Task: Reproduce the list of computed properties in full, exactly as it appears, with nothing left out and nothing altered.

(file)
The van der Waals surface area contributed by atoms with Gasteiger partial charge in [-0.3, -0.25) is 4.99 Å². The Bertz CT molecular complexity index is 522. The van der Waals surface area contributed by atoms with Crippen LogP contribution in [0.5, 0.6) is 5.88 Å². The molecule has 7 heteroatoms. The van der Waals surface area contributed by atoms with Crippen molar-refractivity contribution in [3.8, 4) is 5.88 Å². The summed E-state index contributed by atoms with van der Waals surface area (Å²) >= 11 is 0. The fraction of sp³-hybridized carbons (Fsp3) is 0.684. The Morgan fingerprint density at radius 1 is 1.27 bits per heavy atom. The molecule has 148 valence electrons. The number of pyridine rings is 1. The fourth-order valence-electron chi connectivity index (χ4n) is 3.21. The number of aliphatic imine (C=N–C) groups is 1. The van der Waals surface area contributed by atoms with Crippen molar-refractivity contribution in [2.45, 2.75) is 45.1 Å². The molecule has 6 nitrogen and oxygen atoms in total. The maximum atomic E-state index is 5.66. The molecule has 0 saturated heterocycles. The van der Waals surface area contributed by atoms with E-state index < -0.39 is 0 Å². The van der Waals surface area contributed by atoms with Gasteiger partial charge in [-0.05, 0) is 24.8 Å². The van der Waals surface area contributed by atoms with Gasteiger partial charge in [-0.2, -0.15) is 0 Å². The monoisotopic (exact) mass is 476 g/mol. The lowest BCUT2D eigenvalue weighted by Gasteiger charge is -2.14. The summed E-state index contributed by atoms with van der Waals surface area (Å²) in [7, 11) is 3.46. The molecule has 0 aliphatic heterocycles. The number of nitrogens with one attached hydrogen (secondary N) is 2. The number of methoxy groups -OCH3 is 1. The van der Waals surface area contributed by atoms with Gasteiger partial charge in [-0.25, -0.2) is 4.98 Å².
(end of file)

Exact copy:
The van der Waals surface area contributed by atoms with Gasteiger partial charge in [-0.3, -0.25) is 4.99 Å². The Bertz CT molecular complexity index is 522. The van der Waals surface area contributed by atoms with Crippen LogP contribution in [0.5, 0.6) is 5.88 Å². The molecule has 7 heteroatoms. The van der Waals surface area contributed by atoms with Crippen molar-refractivity contribution in [3.8, 4) is 5.88 Å². The summed E-state index contributed by atoms with van der Waals surface area (Å²) >= 11 is 0. The fraction of sp³-hybridized carbons (Fsp3) is 0.684. The Morgan fingerprint density at radius 1 is 1.27 bits per heavy atom. The molecule has 148 valence electrons. The number of pyridine rings is 1. The fourth-order valence-electron chi connectivity index (χ4n) is 3.21. The number of aliphatic imine (C=N–C) groups is 1. The van der Waals surface area contributed by atoms with Crippen molar-refractivity contribution in [2.45, 2.75) is 45.1 Å². The molecule has 6 nitrogen and oxygen atoms in total. The maximum atomic E-state index is 5.66. The molecule has 0 saturated heterocycles. The van der Waals surface area contributed by atoms with E-state index < -0.39 is 0 Å². The van der Waals surface area contributed by atoms with Gasteiger partial charge in [-0.05, 0) is 24.8 Å². The van der Waals surface area contributed by atoms with Gasteiger partial charge in [-0.2, -0.15) is 0 Å². The monoisotopic (exact) mass is 476 g/mol. The lowest BCUT2D eigenvalue weighted by Gasteiger charge is -2.14. The summed E-state index contributed by atoms with van der Waals surface area (Å²) in [7, 11) is 3.46. The molecule has 0 aliphatic heterocycles. The number of nitrogens with one attached hydrogen (secondary N) is 2. The number of methoxy groups -OCH3 is 1. The van der Waals surface area contributed by atoms with Gasteiger partial charge in [-0.25, -0.2) is 4.98 Å².